A student wearing a Hogwarts robe from the House of Slytherin speaks at a recent rally on August 3. The caption reads, “Together, cast a guardian spell. 'Expectro Patronum' to put on the dementors who absorb the delight.”
 
These photos from the same protest show a student speaker in a Hogwarts robe. The caption explains that she listed the demands of the #YouthsLiberation movement and told the audience to chant three times,"We will not stop until the dark power is over".
 

Resistance in schools

Besides calling for a true democratic system, students are also protesting the strict regulations imposed on youth in Thailand. In schools, students are required to sing a song that praises the 12 Thai values – notably discipline and filial piety. There are also mandatory haircuts, which is a rule dating back to when Thailand was run by a United States-supported military field marshal. 

Since the protests started, though, many students are refusing to sing this Thai anthem, instead lifting their hands in the three-fingered salute. Some schools have tried to ban the salute. In the past week over 100 students have reported being harassed after either wearing white bows or making the three-fingered salute in protest, according to the group Thai Lawyers for Human Rights.
In this video, shared on Twitter on August 17, a student explains that a teacher admonished students for this symbol of resistance. The caption says: “Our school raised 3 fingers. After this was done, the teacher came out and said this should not be done in the school...”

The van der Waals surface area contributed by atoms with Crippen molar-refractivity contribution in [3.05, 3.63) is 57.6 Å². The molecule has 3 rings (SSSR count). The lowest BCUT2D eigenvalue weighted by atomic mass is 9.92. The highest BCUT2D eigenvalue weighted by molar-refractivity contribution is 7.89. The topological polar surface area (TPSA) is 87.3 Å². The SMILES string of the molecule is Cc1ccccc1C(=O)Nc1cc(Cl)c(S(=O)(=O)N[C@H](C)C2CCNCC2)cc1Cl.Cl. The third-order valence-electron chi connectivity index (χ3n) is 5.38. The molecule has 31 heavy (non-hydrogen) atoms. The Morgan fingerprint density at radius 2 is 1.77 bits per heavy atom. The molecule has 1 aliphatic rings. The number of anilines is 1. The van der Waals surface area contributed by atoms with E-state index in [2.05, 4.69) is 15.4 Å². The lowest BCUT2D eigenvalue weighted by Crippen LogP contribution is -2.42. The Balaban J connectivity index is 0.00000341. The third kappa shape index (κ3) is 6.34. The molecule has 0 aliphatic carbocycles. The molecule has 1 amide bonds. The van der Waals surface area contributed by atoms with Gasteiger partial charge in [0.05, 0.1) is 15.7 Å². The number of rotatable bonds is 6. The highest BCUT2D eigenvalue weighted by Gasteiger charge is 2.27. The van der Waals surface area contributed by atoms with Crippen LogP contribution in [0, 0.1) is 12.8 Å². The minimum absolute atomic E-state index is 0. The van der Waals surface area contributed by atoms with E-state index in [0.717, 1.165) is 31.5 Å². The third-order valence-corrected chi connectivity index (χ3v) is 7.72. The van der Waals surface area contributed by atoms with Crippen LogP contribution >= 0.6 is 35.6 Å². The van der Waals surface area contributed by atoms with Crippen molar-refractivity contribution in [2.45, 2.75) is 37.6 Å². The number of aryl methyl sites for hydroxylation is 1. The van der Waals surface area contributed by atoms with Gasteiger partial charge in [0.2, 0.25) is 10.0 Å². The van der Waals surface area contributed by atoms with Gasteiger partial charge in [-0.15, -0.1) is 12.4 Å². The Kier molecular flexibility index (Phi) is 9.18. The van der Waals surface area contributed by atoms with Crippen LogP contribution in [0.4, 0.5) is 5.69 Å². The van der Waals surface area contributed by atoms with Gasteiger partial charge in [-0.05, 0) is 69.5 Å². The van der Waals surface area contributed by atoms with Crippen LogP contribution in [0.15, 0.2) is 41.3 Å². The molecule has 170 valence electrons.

In this photo, shared on August 19, students tie white bows on the fence of the Minister of Education.

Government crackdown

The arrests of prominent youth protest leaders has been widely documented and shared on social media. The arrest of Panupong “Mike Rayong” Jadnok prompted a strong backlash. Jadnok was arrested with five others who had all participated in an earlier protest, named Free Youth, at Thammasat University Rangsit campus on August 10. According to the warrant, Jadnok is accused of sedition, violating the law against assembly due to Covid-19, and unauthorised use of loudspeakers.

In this Facebook live video, shared Monday August 24, activist Panupong “Mike Rayong” Jadnok is arrested by the police.
 
This powerful series of youth protests is technically considered illegal due to Thailand’s restrictions on assembly due to the Covid-19 pandemic. But the movement shows no signs of slowing.

The Thai government recently took steps to try to restrict the protesters' influence on social media. On Monday, August 24, the government ordered Facebook to partially restrict access to one group on the platform that opposes the monarchy. There are over a million members in the group, which was created by a Thai academic who lives in Japan. Although Facebook complied, denying users in Thailand access to the group, Facebook said in a statement that it will take legal action against the Thai goverment.

Elsewhere on social media in Thailand, the hashtag continues to trend – and the rallies continue.

This article was written by Sophie Stuber